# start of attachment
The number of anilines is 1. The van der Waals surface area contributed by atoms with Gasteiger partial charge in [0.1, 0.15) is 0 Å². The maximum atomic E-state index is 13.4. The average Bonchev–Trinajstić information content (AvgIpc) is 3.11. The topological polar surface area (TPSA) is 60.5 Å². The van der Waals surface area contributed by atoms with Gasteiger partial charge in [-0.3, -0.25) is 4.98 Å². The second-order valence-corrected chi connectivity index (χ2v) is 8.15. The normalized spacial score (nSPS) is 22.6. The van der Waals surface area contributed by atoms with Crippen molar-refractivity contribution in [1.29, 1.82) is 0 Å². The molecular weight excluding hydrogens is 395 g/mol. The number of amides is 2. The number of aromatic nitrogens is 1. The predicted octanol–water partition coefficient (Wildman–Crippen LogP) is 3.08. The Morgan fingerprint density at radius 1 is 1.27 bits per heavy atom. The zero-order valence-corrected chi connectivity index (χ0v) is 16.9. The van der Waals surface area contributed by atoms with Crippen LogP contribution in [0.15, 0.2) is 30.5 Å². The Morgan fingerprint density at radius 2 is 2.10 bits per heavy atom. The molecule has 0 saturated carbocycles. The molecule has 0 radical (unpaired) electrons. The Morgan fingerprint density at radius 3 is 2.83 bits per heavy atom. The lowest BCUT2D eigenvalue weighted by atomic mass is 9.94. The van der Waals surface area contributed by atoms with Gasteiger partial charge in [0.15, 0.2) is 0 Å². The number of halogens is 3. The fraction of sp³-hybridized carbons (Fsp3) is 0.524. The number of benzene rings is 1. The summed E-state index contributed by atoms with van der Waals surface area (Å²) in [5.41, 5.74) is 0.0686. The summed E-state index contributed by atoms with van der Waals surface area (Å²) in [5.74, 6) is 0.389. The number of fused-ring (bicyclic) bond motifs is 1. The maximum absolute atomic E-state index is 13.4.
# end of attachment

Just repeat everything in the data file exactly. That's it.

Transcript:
The number of anilines is 1. The van der Waals surface area contributed by atoms with Gasteiger partial charge in [0.1, 0.15) is 0 Å². The maximum atomic E-state index is 13.4. The average Bonchev–Trinajstić information content (AvgIpc) is 3.11. The topological polar surface area (TPSA) is 60.5 Å². The van der Waals surface area contributed by atoms with Gasteiger partial charge in [-0.3, -0.25) is 4.98 Å². The second-order valence-corrected chi connectivity index (χ2v) is 8.15. The normalized spacial score (nSPS) is 22.6. The van der Waals surface area contributed by atoms with Crippen molar-refractivity contribution in [1.29, 1.82) is 0 Å². The molecular weight excluding hydrogens is 395 g/mol. The number of amides is 2. The number of aromatic nitrogens is 1. The predicted octanol–water partition coefficient (Wildman–Crippen LogP) is 3.08. The Morgan fingerprint density at radius 1 is 1.27 bits per heavy atom. The zero-order valence-corrected chi connectivity index (χ0v) is 16.9. The van der Waals surface area contributed by atoms with Crippen LogP contribution in [0.15, 0.2) is 30.5 Å². The Morgan fingerprint density at radius 2 is 2.10 bits per heavy atom. The molecule has 0 saturated carbocycles. The molecule has 0 radical (unpaired) electrons. The Morgan fingerprint density at radius 3 is 2.83 bits per heavy atom. The lowest BCUT2D eigenvalue weighted by atomic mass is 9.94. The van der Waals surface area contributed by atoms with Gasteiger partial charge in [0.15, 0.2) is 0 Å². The number of halogens is 3. The fraction of sp³-hybridized carbons (Fsp3) is 0.524. The number of benzene rings is 1. The summed E-state index contributed by atoms with van der Waals surface area (Å²) in [5.41, 5.74) is 0.0686. The summed E-state index contributed by atoms with van der Waals surface area (Å²) in [5.74, 6) is 0.389. The number of fused-ring (bicyclic) bond motifs is 1. The maximum absolute atomic E-state index is 13.4.